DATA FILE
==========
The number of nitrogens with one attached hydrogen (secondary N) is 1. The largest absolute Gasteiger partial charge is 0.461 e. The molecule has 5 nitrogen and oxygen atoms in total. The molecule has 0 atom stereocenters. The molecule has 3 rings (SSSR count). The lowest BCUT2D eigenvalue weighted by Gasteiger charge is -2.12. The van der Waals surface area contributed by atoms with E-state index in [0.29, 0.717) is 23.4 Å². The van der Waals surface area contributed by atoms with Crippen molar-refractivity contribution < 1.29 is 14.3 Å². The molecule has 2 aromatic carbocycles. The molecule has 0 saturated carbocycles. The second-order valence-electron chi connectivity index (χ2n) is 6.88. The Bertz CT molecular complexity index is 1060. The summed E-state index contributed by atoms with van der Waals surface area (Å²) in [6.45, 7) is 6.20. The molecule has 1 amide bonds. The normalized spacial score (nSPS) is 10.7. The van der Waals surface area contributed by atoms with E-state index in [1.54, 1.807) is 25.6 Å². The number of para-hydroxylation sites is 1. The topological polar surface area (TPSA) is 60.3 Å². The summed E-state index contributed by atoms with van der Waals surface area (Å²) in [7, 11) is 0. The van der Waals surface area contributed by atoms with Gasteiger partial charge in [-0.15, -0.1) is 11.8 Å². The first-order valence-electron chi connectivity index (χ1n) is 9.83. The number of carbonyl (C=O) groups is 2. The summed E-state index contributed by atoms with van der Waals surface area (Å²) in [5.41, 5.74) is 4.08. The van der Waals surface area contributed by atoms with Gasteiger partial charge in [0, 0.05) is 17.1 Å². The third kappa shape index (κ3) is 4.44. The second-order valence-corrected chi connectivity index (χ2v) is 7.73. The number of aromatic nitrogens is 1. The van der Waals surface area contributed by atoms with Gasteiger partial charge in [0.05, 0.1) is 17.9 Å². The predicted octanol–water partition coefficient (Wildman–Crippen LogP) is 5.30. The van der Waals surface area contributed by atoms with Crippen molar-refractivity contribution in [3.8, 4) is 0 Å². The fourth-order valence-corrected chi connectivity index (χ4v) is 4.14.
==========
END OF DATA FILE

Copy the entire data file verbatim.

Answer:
The number of nitrogens with one attached hydrogen (secondary N) is 1. The largest absolute Gasteiger partial charge is 0.461 e. The molecule has 5 nitrogen and oxygen atoms in total. The molecule has 0 atom stereocenters. The molecule has 3 rings (SSSR count). The lowest BCUT2D eigenvalue weighted by Gasteiger charge is -2.12. The van der Waals surface area contributed by atoms with E-state index in [0.29, 0.717) is 23.4 Å². The van der Waals surface area contributed by atoms with Crippen molar-refractivity contribution < 1.29 is 14.3 Å². The molecule has 2 aromatic carbocycles. The molecule has 0 saturated carbocycles. The second-order valence-electron chi connectivity index (χ2n) is 6.88. The Bertz CT molecular complexity index is 1060. The summed E-state index contributed by atoms with van der Waals surface area (Å²) in [6.45, 7) is 6.20. The molecule has 1 amide bonds. The normalized spacial score (nSPS) is 10.7. The van der Waals surface area contributed by atoms with E-state index in [1.54, 1.807) is 25.6 Å². The number of para-hydroxylation sites is 1. The topological polar surface area (TPSA) is 60.3 Å². The summed E-state index contributed by atoms with van der Waals surface area (Å²) in [7, 11) is 0. The van der Waals surface area contributed by atoms with Gasteiger partial charge in [-0.15, -0.1) is 11.8 Å². The first-order valence-electron chi connectivity index (χ1n) is 9.83. The number of carbonyl (C=O) groups is 2. The summed E-state index contributed by atoms with van der Waals surface area (Å²) in [5.41, 5.74) is 4.08. The van der Waals surface area contributed by atoms with Gasteiger partial charge in [0, 0.05) is 17.1 Å². The third kappa shape index (κ3) is 4.44. The second-order valence-corrected chi connectivity index (χ2v) is 7.73. The number of aromatic nitrogens is 1. The van der Waals surface area contributed by atoms with Gasteiger partial charge in [0.05, 0.1) is 17.9 Å². The predicted octanol–water partition coefficient (Wildman–Crippen LogP) is 5.30. The van der Waals surface area contributed by atoms with Crippen molar-refractivity contribution in [3.8, 4) is 0 Å². The fourth-order valence-corrected chi connectivity index (χ4v) is 4.14.